The quality of experience (QoE) video analytics sector is one of the most intriguing in the entire digital entertainment industry. Unlike other video technology sectors, no single company has won this market and the business cases for the valuable data being collected have the potential to stretch far beyond what is observed in the marketplace today.
Plenty of opportunities are there for the taking, to the tune of $2.3 billion by 2022, growing from just $681 million at the end of 2017, according to a new report from Faultline Online Reporter’s research arm, Rethink TV.
Netflix has perhaps pioneered QoE using various data capture and analysis techniques, as well as Amazon and a spattering of tier 1 operators. These streaming and pay TV titans will continue to invest significantly in-house and will account for $700 million of the forecast total by 2022. That means for the QoE technology vendors, the race is just beginning and pay TV players and broadcasters are projected to advance significantly within the next five years thanks to developments made within the vendor camp – building third party tools to behave more like the streaming majors of today.
Predictive churn reduction is the most urgent next case for the market, as the report discovered through conversations with industry experts. Machine learning algorithms are becoming a key driver of QoE video analytics business cases, using data to slow churn and then shift the marketplace gradually towards the creation of generic data warehouses in the cloud – which individual silo applications can tap into from multiple departments within a media entity.
Market possibilities are expanding to take in viewer behavior platforms, real-time CDN tuning, feedback for content selection and confirmation of advertising delivery. Growth will continue to encompass areas such as offering insights into network performance and selection, and into how service shopfronts perform to see the broadening of large scale video recommendation and search systems.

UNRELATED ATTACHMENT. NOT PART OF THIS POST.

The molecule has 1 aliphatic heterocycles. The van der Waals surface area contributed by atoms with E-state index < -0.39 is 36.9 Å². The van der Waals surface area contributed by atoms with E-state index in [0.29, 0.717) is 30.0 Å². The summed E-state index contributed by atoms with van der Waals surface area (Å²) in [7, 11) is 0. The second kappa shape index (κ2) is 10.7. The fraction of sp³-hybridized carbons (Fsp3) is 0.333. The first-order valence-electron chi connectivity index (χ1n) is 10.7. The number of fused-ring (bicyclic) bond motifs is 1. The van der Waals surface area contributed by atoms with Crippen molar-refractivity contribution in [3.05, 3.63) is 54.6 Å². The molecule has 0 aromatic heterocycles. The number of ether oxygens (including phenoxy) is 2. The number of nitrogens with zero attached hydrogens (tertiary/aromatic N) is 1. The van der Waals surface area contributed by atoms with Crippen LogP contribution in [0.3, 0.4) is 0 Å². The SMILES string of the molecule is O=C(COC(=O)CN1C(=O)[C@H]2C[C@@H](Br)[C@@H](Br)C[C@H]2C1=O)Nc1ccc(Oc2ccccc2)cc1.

North America owns and will continue to own the largest market share for QoE video analytics. However, the region’s dominance will shrink from a 47% share in 2017 to 44% by 2022, as Asia Pacific soars from a 17% share in 2017 to 31% by 2022.
China will spearhead this growth, but an interesting insight from the report finds that various technical and licensing issues mean many pay TV operators do not have TV Everywhere systems or OTT delivery, which has slowed the region’s growth, as well as the abundance of AVoD offerings in China – which the forecast has not included.
While it is clear there is no QoE video analytics winner, Conviva is the current market leader in what has been coined phase one of QoE – relating to the siting of code within an app combined with a collection point and visualization tool. Nice People at Work (NPAW) follows Conviva’s lead, while non-traditional players such as Verimatrix and Akamai have also been mentioned as two companies spreading their wings into QoE video analytics.
Telemetry data collected from apps on smartphones, smart TVs and tablets for OTT video is a core component of building a picture of the viewing experience – going beyond technical video delivery insights to customer care and even marketing. Most companies have already embraced core telemetry around video QoE, and the report has forecast when predictive platforms will be introduced.
A major consideration is that vendors have a responsibility to ensure their systems, either hosted internally or on third party cloud infrastructure, can scale at any moment. The report implores there is no good having video delivery scale to double the number of subscribers, if the supporting QoE analytics systems fail to scale in parallel.
Companies discussed in this report include: Accenture Digital Video, Adobe, Agama, Akamai, Amazon, AMC, America Movil, Astellia, BeIn Sports, British Telecom, Comcast, Concurrent, Conviva, Crackle, Datalicious, Ericsson,Fox, Glob, HBO, Hooq, Hotstar, Huawei, Hulu, iFlix, IneoQuest, iQiyi, Kaltura, LeTV.com, Liberty Global, M6, Mediaset, MUX, Netflix, Nice People At Work, Norigin Media, NTT, Ooyala, PCCW, Pooq, Procera, Rakuten TV, Sandvine, Sky, Sling TV, Sony, Spideo, Stan, Telefonica, Televisa, TenCent Video, Think Analytics, Verimatrix, Verizon Digital Media Services, Vodafone, Witbe, Youku Tudou, Yupp TV and ZTE.